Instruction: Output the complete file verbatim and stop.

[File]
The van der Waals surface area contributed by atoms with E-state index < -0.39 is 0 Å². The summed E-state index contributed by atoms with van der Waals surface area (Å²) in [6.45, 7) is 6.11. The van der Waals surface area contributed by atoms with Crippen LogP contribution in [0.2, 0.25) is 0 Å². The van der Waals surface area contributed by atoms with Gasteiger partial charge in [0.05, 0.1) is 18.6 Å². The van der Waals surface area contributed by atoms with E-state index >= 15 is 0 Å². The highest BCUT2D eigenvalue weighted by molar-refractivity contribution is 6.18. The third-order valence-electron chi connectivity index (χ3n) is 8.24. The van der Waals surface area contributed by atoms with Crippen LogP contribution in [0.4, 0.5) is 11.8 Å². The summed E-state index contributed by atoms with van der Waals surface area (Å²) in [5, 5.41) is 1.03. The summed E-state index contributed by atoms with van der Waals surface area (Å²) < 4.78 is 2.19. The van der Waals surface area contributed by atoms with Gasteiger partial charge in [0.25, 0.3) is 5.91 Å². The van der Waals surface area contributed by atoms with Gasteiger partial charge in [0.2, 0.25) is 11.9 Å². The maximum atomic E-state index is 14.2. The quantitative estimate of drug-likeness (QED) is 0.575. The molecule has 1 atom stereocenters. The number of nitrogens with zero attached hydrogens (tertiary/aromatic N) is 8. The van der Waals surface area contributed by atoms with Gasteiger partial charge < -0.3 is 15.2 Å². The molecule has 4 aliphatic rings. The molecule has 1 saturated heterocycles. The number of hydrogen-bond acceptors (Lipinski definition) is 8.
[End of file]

The van der Waals surface area contributed by atoms with E-state index < -0.39 is 0 Å². The summed E-state index contributed by atoms with van der Waals surface area (Å²) in [6.45, 7) is 6.11. The van der Waals surface area contributed by atoms with Crippen LogP contribution in [0.2, 0.25) is 0 Å². The van der Waals surface area contributed by atoms with Gasteiger partial charge in [0.05, 0.1) is 18.6 Å². The van der Waals surface area contributed by atoms with E-state index >= 15 is 0 Å². The highest BCUT2D eigenvalue weighted by molar-refractivity contribution is 6.18. The third-order valence-electron chi connectivity index (χ3n) is 8.24. The van der Waals surface area contributed by atoms with Crippen LogP contribution in [0.4, 0.5) is 11.8 Å². The summed E-state index contributed by atoms with van der Waals surface area (Å²) in [5, 5.41) is 1.03. The summed E-state index contributed by atoms with van der Waals surface area (Å²) < 4.78 is 2.19. The van der Waals surface area contributed by atoms with Gasteiger partial charge in [0.25, 0.3) is 5.91 Å². The van der Waals surface area contributed by atoms with Gasteiger partial charge in [0.2, 0.25) is 11.9 Å². The maximum atomic E-state index is 14.2. The quantitative estimate of drug-likeness (QED) is 0.575. The molecule has 1 atom stereocenters. The number of nitrogens with zero attached hydrogens (tertiary/aromatic N) is 8. The van der Waals surface area contributed by atoms with Gasteiger partial charge < -0.3 is 15.2 Å². The molecule has 4 aliphatic rings. The molecule has 1 saturated heterocycles. The number of hydrogen-bond acceptors (Lipinski definition) is 8.